– 400 C.E.
Ancient Cultures


Jericho, Tell es-Sultan by Bethhold Werner
Jericho, Tell es-Sultan archaeological site

A Natural Oasis
The site of Jericho, just north of the Dead Sea and due west of the Jordan River, is
one of the oldest continuously lived-in cities in the world. The reason for this may
be found in its Arabic name, Ārīḥā, which means fragrant; Jericho is a natural oasis
in the desert where countless fresh water springs can be found. This resource, which
drew its first visitors between 10,000 and 9000 BCE, still has ancestors that live there

Biblical Reference
The site of Jericho is best known for its identity in the Bible and this has drawn
pilgrims and explorers to it as early as the 4th century CE; serious archaeological
exploration didn’t begin until the latter half of the 19th century. What continues to
draw archaeologists to Jericho today is the hope of finding some evidence of the
warrior Joshua, who lead the Israelites to an unlikely victory against the Canaanites
("the walls of the city fell when Joshua and his men marched around them blowing
horns" Joshua 6:1-27). Although unequivocal evidence of Joshua himself has yet to
be found, what has been uncovered are some 12,000 years of human activity.
The most spectacular finds at Jericho, however, do not date to the time of Joshua,
roughly the Bronze Age (3300-1200 BCE), but rather to the earliest part of the
Neolithic era, before even the technology to make pottery had been discovered. 

Looking down at the tower at Jericho, photo by Reinhard Dietrich
Pre-Pottery era tower at Jericho

Old Walls
The site of Jericho rises above the wide plain of the Jordan Valley, its height the
result of layer upon layer of human habitation, a formation called a Tell. The
earliest visitors to the site who left remains (stone tools) came in the Mesolithic
period (around 9000 BCE) but the first settlement at the site, around the Ein as-
Sultan spring, dates to the early Neolithic era, and these people, who built homes,
grew plants, and kept animals, were among the earliest to do such anywhere in
the world. Specifically, in the Pre-Pottery Neolithic A levels at Jericho (8500-7000
BCE) archaeologists found remains of a very large settlement of circular homes
made with mud brick and topped with domed roofs.

As the name of this era implies, these early people at Jericho had not yet figured
out how to make pottery, but they made vessels out of stone, wove cloth and for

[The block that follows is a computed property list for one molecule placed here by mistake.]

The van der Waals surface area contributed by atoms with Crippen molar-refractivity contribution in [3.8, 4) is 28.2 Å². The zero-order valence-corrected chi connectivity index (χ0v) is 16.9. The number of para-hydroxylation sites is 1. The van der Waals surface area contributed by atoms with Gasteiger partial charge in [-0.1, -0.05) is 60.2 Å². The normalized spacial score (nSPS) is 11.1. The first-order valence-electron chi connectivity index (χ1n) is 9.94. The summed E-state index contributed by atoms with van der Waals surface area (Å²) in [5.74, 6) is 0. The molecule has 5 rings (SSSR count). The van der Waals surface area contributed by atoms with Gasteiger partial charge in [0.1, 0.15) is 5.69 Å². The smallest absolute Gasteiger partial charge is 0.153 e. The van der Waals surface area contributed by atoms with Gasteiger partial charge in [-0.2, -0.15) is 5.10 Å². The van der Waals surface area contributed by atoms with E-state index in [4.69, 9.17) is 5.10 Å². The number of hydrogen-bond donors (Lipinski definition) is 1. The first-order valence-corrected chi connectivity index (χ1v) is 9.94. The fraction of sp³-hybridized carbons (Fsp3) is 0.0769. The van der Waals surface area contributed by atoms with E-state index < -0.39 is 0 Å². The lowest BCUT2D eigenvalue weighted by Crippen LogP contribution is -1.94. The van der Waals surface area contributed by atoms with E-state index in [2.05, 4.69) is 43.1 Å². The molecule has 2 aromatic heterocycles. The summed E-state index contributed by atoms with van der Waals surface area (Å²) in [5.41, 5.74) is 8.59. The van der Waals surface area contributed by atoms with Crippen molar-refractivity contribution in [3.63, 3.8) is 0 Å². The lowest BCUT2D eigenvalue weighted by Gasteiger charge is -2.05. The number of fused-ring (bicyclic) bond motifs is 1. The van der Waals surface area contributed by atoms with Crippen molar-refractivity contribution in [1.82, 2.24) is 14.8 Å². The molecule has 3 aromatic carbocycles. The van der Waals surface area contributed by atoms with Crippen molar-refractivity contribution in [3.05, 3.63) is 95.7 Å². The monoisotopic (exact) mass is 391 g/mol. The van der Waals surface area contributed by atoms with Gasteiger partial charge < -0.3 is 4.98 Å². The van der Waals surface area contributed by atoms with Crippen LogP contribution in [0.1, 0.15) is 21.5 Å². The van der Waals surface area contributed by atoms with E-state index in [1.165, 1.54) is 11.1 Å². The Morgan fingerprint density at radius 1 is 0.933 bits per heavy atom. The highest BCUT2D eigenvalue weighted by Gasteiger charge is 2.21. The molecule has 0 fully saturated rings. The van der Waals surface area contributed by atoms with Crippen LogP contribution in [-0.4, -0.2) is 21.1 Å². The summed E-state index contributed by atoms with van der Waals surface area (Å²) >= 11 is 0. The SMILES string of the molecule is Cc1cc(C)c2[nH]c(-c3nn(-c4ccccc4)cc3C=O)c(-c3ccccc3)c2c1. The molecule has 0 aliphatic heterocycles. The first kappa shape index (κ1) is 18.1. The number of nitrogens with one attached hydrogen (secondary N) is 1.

tools were trading for aparticularly useful kind of stone, obsidian, from as far away
as Çiftlik, in eastern Turkey. The settlement grew quickly and, for reasons unknown,
the inhabitants soon constructed a substantial stone wall and exterior ditch around
their town, complete with a stone tower almost eight meters high, set against the
inner side of the wall. Theories as to the function of this wall range from military
defense to keeping out animal predators to even combating the natural rising of the
level of the ground surrounding the settlement. However, regardless of its original
use, here we have the first version of the walls Joshua so ably conquered some six
thousand years later.

Plastered Human Skulls
The Pre-Pottery Neolithic A period is followed by the Pre-Pottery Neolithic B (7000-
5200 BCE), which was different from its predecessor in important ways. Houses in
this era were uniformly rectangular and constructed with a new kind of rectangular
mud bricks which were decorated with herringbone thumb impressions, and
always laid lengthwise in thick mud mortar. This mortar, like a plaster, was also
used to create a smooth surface on the interior walls, extending down across the
floors as well. In this period there is some strong evidence for cult or religious belief
at Jericho. Archaeologists discovered one uniquely large building dating to the period
with unique series of plastered interior pits and basins as well as domed adjoining
structures and it is thought this was for ceremonial use. Other possible evidence
of cult practice was discovered in several homes of the Pre-Pottery Neolithic town,
in the form of plastered human skulls which were molded over to resemble living
heads. Shells were used for eyes and traces of paint revealed that skin and hair
were also included in the representations. The largest group found together were
nine examples, buried in the fill below the plastered floor of one house.

Pre-Pottery Plastered Skulls
Plastered Skulls from Yiftah'el

Jericho isn’t the only site at which plastered skulls have been found in Pre-Pottery
Neolithic B levels; they have also been found at Tell Ramad, Beisamoun, Kfar
Hahoresh, ‘Ain Ghazal and Nahal Hemar. Among the some sixty-two skulls
discovered among these sites, we know that older and younger men as well as
women and children are represented, which poses interesting questions as to their
meaning. Were they focal points in ancestor worship, as was originally thought, or
did they function as images by which deceased family members could be
remembered? As we are without any written record of the belief system practiced
in the Neolithic period in the area, we will never know. 

Text by Dr. Senta German

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Where and When

Jericho, West Bank, Palestinian Territories
from c. 8,500 B.C.E.
This work is an open educational resource and This work is licensed under a Creative Common Attribution-Noncommercial-Share Alike 3.0 license.